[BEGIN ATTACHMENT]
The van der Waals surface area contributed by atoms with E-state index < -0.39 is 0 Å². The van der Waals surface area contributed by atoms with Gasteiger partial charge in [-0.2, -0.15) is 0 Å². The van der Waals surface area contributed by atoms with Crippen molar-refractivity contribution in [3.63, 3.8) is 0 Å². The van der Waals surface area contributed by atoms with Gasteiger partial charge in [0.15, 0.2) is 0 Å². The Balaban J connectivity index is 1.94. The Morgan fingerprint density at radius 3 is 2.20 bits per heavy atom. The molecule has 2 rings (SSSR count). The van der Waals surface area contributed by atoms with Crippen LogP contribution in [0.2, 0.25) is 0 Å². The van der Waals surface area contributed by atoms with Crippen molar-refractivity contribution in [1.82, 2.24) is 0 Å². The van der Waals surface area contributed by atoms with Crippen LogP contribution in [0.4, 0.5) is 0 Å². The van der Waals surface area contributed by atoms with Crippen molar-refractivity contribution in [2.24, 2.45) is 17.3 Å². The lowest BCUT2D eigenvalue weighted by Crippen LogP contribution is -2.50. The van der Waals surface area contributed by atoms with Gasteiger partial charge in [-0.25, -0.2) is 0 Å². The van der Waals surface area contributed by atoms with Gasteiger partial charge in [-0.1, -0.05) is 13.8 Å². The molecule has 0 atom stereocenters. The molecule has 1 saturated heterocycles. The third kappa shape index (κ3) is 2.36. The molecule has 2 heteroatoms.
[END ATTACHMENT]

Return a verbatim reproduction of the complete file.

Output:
The van der Waals surface area contributed by atoms with E-state index < -0.39 is 0 Å². The van der Waals surface area contributed by atoms with Gasteiger partial charge in [-0.2, -0.15) is 0 Å². The van der Waals surface area contributed by atoms with Crippen molar-refractivity contribution in [3.63, 3.8) is 0 Å². The van der Waals surface area contributed by atoms with Gasteiger partial charge in [0.15, 0.2) is 0 Å². The Balaban J connectivity index is 1.94. The Morgan fingerprint density at radius 3 is 2.20 bits per heavy atom. The molecule has 2 rings (SSSR count). The van der Waals surface area contributed by atoms with Crippen LogP contribution in [0.2, 0.25) is 0 Å². The van der Waals surface area contributed by atoms with Crippen molar-refractivity contribution in [1.82, 2.24) is 0 Å². The van der Waals surface area contributed by atoms with Crippen LogP contribution in [0.4, 0.5) is 0 Å². The van der Waals surface area contributed by atoms with Crippen molar-refractivity contribution in [2.24, 2.45) is 17.3 Å². The lowest BCUT2D eigenvalue weighted by Crippen LogP contribution is -2.50. The van der Waals surface area contributed by atoms with Gasteiger partial charge in [-0.25, -0.2) is 0 Å². The van der Waals surface area contributed by atoms with Gasteiger partial charge in [-0.1, -0.05) is 13.8 Å². The molecule has 0 atom stereocenters. The molecule has 1 saturated heterocycles. The third kappa shape index (κ3) is 2.36. The molecule has 2 heteroatoms.